Mounting a 1920s Japanese gangster play with J-pop flavored fillips may seem like a tough sell, but the new Off-Off-Broadway production of Kutsukake Tokijiro is a successful hybrid that should appeal to fans of â€œworldâ€ stage productions.
Opening last week at Tribecaâ€™s Flea Theater and running through Nov. 27, Kutsukake Tokijiro (if you can pronounce it, youâ€™ve probably already seen it) caps a nearly three-year journey to the stage by New Yorkâ€™s Kurotama Kikaku Company and its artistic director, Jun Kim. A native of Japan with Korean heritage, Kim is an actor, dancer, and director of the show, doing double duty in the opening scenes as Mutsuda-no-Sanzo, the target of the titular Tokijiro (played with noble gravitas by Yasu Suzuki).
If these names sound hoary, consider the source material: written by Shin Hasegawa in 1928, KT is a hallmark of Japanese popular theatre, based in turn upon on a 19th century Japanese Yakuza/lone gambler story cut almost from the same cloth as the Spaghetti Western. In its first-ever English translation by the venerable Keiko Tsuneda, KT is reborn for an American audience.
Kimâ€™s vision for a 21st century KT is to inject Japanese pop culture animation and folk songs as well as the dance movements of Noh, Kabuki and contemporary dance to form a â€œJ-pop Theatre.â€ This is achieved via Japanese-language scenes between Tokijiro and his rivals (English supertitles are helpfully flashed above center stage) and through his more tender moments with Sanzoâ€™s widow, Okinu (Hiroko Yonekura), whom Tokijiro elopes with along with her young son Tarokichi (Asuka Morinaga).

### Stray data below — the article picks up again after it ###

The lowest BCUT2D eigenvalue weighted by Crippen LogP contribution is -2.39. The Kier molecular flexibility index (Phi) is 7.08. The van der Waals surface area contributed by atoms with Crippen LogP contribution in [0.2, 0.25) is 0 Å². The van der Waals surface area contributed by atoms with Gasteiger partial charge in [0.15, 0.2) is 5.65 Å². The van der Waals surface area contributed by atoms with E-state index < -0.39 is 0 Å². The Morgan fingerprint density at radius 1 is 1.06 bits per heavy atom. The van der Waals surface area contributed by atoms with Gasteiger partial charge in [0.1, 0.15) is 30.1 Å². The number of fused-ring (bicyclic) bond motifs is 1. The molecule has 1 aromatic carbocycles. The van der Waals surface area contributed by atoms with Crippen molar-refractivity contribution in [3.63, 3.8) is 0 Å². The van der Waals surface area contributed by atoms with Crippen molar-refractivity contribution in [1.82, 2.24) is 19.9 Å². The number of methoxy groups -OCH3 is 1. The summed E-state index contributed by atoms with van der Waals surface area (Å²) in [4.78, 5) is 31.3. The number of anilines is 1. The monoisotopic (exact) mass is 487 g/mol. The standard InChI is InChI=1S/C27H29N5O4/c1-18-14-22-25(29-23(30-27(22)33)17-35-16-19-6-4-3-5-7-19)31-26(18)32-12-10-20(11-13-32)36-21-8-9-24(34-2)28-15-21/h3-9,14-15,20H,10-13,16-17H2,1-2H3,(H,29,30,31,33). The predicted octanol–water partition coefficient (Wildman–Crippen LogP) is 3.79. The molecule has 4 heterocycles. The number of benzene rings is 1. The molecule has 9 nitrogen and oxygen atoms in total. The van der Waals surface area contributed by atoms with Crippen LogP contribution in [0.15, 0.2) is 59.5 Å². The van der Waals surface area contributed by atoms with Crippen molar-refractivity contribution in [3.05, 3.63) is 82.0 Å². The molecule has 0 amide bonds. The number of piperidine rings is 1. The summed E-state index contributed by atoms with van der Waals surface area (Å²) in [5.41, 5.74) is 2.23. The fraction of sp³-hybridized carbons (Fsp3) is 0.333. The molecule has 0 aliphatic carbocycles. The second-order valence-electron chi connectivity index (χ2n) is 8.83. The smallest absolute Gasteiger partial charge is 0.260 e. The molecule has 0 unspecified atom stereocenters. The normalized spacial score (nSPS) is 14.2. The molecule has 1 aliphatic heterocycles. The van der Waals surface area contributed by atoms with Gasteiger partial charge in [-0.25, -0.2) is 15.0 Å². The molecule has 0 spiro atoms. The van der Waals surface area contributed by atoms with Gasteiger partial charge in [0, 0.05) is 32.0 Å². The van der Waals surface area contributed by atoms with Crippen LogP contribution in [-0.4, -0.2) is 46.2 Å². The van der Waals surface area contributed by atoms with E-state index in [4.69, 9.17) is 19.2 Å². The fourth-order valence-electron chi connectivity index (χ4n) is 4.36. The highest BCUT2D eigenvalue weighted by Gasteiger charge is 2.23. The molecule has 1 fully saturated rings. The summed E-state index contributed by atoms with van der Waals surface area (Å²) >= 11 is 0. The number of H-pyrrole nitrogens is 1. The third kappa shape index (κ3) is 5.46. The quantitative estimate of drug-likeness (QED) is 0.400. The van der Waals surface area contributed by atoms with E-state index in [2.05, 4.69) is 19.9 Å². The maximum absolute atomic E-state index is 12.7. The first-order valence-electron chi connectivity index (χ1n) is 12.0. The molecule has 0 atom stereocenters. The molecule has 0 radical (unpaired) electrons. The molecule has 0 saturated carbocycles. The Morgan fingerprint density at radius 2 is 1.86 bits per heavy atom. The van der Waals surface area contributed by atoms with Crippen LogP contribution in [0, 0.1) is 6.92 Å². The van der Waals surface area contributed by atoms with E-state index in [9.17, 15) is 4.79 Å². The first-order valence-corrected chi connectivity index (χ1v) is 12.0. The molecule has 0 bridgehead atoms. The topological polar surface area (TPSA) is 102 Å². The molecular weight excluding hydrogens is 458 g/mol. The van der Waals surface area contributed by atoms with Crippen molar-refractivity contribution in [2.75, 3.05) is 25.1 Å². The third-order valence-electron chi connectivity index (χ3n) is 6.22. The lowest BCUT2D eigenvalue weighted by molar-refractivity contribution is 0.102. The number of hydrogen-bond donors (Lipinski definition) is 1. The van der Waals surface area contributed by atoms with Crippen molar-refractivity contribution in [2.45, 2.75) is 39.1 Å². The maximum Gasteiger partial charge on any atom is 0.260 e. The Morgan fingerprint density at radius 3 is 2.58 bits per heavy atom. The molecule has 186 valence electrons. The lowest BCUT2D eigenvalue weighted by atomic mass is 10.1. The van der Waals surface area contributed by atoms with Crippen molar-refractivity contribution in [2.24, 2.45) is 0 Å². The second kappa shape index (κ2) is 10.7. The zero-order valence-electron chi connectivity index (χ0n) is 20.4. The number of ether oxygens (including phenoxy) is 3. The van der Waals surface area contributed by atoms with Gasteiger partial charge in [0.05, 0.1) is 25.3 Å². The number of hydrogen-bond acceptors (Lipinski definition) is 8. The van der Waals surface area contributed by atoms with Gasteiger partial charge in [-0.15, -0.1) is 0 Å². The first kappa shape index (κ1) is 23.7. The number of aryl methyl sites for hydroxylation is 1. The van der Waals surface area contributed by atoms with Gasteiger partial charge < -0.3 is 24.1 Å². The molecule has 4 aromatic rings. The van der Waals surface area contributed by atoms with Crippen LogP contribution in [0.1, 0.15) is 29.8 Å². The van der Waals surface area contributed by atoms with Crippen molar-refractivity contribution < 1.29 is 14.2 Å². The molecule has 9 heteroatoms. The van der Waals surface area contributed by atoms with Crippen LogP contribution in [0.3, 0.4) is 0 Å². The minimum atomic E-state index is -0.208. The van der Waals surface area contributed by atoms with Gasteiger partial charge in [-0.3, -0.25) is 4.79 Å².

Naturally, just when Tokijiro thought he was outâ€¦well, you know the rest, as the shady innkeeper Yasbeh (Jiro Ueno) makes him an offer he canâ€™t refuse, blurring the line between the concepts of obligation (giri) and love (ninjo), ideas deeply rooted in the Japanese populace at the time and fuel for great drama.
Kim is in his comfort zone with this material (he previously helmed an Obie Award-winning production of the Edo period Benten Kozo for the Flea), and the contemporary touches, likemusic by famed pop producer/NHK composer Ryo Yoshimata, blend in well with the vintage storyline. Live guitar and booming wood block percussion (a bit too booming from where this Examiner was sitting) punctuate the action scenes.
There are some other fantastical touches that hold the audienceâ€™s attention, too, like Tokijiroâ€™s anime-inspired duels (complete with back projected graphics courtesy of Berlin-based French artist Yoann Trellu)â€™ and some more incongruous moments (like when the jocular Yasbeh belts out the chorus of Olivia Newton-Johnâ€™s â€œPhysicalâ€) that actually work, softening the inherently grim material. This also goes for the dance numbers(!) by Kayoko Sakoh, which add texture, not padding, to the showâ€™s swift 75-minute running time.
While this production of KT itself earns its Off-Off-Broadway stripes (the Flea seats about 40), the diversity of talent and the unique setting provide an intimate opportunity for the theatergoer to visit a Japan that no longer exists, but will live forever. Hereâ€™s hoping that Kimâ€™s next project reels in an even bigger audience.
Kutsukake Tokijiro runs through Nov. 27 at the Flea Theatre, 41 White Street (between Church Street and Broadway). Tickets are $20. For more information, visit www.kurotamakikaku.com or call (212) 352-3101.